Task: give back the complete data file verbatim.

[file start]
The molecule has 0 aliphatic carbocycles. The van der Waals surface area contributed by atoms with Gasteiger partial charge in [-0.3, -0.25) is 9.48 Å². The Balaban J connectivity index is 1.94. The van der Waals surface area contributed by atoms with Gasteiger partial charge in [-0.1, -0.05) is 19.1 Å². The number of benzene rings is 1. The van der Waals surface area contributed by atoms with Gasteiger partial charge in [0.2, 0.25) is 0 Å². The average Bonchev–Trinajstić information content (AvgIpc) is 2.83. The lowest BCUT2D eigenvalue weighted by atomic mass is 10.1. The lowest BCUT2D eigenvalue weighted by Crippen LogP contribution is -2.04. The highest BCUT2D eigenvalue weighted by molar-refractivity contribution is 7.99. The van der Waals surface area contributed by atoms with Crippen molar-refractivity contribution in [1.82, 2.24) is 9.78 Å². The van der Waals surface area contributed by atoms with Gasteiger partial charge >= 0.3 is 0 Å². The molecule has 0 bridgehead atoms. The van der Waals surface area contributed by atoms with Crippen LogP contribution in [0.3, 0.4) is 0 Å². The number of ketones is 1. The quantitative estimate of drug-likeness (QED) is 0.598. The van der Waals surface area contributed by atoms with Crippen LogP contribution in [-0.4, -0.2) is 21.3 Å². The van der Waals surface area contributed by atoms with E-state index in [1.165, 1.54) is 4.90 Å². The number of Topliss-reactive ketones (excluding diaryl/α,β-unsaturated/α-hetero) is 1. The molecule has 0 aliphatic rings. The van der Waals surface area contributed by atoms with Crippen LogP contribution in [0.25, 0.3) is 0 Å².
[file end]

The molecule has 0 aliphatic carbocycles. The van der Waals surface area contributed by atoms with Gasteiger partial charge in [-0.3, -0.25) is 9.48 Å². The Balaban J connectivity index is 1.94. The van der Waals surface area contributed by atoms with Gasteiger partial charge in [-0.1, -0.05) is 19.1 Å². The number of benzene rings is 1. The van der Waals surface area contributed by atoms with Gasteiger partial charge in [0.2, 0.25) is 0 Å². The average Bonchev–Trinajstić information content (AvgIpc) is 2.83. The lowest BCUT2D eigenvalue weighted by atomic mass is 10.1. The lowest BCUT2D eigenvalue weighted by Crippen LogP contribution is -2.04. The highest BCUT2D eigenvalue weighted by molar-refractivity contribution is 7.99. The van der Waals surface area contributed by atoms with Crippen molar-refractivity contribution in [1.82, 2.24) is 9.78 Å². The van der Waals surface area contributed by atoms with Gasteiger partial charge >= 0.3 is 0 Å². The molecule has 0 bridgehead atoms. The van der Waals surface area contributed by atoms with Crippen LogP contribution in [0.3, 0.4) is 0 Å². The number of ketones is 1. The quantitative estimate of drug-likeness (QED) is 0.598. The van der Waals surface area contributed by atoms with Crippen LogP contribution in [-0.4, -0.2) is 21.3 Å². The van der Waals surface area contributed by atoms with E-state index in [1.165, 1.54) is 4.90 Å². The number of Topliss-reactive ketones (excluding diaryl/α,β-unsaturated/α-hetero) is 1. The molecule has 0 aliphatic rings. The van der Waals surface area contributed by atoms with Crippen LogP contribution in [0.25, 0.3) is 0 Å².